Our working relationship started after I had finished drawing this book myself. I then realised that if I were to continue on the art duties myself then I wouldn’t be able to work on anything else. I decided the best thing to do was to hand my pages over to a new artist who could redraw these themselves. I could also hand over art duties for future books in the series to this artist. Book two is the first book that Francesco worked from an actual script, along with copious notes and references for the setting – Francesco has never been to Bangladesh.

Overall, I was lucky to find Francesco because I think his style matches Aya Begum perfectly. And he is a great visual storyteller – a talent that not necessarily every comic artist has.

AP2HYC: The design of the monster is quite unique to say the least, what made you choose this design? What were some of the ideas that didn’t get past the drawing board?

Ali: The story is about people who are forgotten and marginalised and so the idea of the monster came as a result of visualising this theme, i.e. the response to becoming forgotten is to become so large so as it’s not possible to be ignored. So the monster design seemed to be the natural choice.

I actually had plans for longer sequences with the monster where we’d see more of it – a massive foot here, huge internal arteries and organs there etc. But I wanted to keep the story contained to within sixty pages, so there was only space for so much.

AP2HYC: What are your future plans for the series? What may we expect to see next? (No spoilers)

Ali: The second book is almost done and is about teachers becoming possessed. It also develops the over-arching mystery a little further, while still (hopefully) giving you a complete story to read in a single issue.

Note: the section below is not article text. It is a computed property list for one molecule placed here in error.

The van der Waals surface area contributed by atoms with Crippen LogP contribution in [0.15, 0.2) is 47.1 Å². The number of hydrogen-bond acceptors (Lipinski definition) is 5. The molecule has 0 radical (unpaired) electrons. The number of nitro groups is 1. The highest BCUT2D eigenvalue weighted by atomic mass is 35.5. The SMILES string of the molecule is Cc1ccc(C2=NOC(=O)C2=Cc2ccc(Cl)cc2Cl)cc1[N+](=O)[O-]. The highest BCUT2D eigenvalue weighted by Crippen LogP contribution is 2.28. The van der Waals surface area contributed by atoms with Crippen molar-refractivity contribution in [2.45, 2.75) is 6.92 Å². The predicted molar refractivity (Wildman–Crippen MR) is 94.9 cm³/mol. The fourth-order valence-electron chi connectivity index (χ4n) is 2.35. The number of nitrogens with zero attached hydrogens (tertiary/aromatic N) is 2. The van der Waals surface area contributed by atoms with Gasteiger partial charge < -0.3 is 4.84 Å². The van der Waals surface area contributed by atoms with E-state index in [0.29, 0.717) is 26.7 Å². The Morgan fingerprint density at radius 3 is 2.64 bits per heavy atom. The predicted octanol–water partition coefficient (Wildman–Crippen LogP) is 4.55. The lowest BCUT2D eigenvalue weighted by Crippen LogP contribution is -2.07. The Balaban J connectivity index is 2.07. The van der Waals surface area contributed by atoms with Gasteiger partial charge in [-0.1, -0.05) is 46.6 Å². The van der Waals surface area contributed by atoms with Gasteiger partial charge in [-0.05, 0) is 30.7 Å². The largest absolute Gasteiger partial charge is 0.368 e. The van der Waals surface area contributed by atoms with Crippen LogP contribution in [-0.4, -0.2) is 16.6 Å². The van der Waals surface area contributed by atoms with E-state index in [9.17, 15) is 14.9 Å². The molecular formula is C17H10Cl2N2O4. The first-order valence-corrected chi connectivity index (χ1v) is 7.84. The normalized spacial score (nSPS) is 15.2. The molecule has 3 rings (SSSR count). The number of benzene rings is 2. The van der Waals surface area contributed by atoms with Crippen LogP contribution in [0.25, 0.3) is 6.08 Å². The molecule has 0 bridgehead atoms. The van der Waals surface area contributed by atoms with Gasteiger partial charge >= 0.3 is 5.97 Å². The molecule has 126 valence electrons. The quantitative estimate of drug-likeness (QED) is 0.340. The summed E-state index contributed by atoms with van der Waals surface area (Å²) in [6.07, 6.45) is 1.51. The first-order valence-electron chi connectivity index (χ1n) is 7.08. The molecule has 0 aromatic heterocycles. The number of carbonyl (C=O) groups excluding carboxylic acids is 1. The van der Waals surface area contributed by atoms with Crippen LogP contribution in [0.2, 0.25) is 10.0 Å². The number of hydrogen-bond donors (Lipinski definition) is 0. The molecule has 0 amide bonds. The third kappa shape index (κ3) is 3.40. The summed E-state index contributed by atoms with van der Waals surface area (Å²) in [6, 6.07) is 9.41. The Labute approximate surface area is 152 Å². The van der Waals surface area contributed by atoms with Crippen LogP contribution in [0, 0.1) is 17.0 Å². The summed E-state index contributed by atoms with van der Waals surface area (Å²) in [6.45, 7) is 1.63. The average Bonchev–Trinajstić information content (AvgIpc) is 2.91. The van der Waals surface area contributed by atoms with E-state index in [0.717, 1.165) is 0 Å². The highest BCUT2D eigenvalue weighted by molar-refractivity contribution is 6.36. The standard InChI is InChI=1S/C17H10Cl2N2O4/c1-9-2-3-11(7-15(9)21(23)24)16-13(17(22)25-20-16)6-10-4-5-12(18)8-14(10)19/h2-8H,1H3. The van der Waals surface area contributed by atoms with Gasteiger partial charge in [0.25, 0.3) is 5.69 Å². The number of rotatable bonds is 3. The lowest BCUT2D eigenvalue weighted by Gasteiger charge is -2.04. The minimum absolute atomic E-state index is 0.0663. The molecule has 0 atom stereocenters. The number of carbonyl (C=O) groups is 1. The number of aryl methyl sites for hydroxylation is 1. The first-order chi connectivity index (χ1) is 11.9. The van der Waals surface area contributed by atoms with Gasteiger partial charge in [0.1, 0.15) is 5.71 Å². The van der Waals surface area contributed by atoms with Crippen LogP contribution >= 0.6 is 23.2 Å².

I have Aya Begum planned as a six book series – each book is a sixty page issue with a self-contained story within. It would be nice to explore the other characters in the story more and develop other aspects of the world that the series takes place in, but whether I do that will depend on how successful this series is.

Artwork on book three should begin soon, and I’m writing the fourth book at the moment. So far, book four is shaping up to be my favourite!

AP2HYC: And what is next for yourself? Any future titles that you wish to talk about at the moment?

Ali: Plantlife is almost finished. It’s set in a world where plants and humans have a ‘strained’ relationship. Plants have become toxic to humans and as a result, humans have branded them illegal to own.

The story itself is a procedural crime drama where the suspect of a murder is a plant and the key detective in the case is a “plant sympathiser” (she also illegally owns a plant – one that’s really sick).

Thank you Iqbal Ali for the time to answers these questions and we wish you all the best in the future of this series and other projects. Don’t forget to show your support by checking out Mild Frenzy Comics for more on this series as well as other works by Iqbal. Also, you can check our review of the first issue here! And when you have the chance, tell us what you thought of Aya Begum: Paranormal Investigator by sounding off in the comments or send us your thoughts on Facebook or Twitter!

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Connor Filsell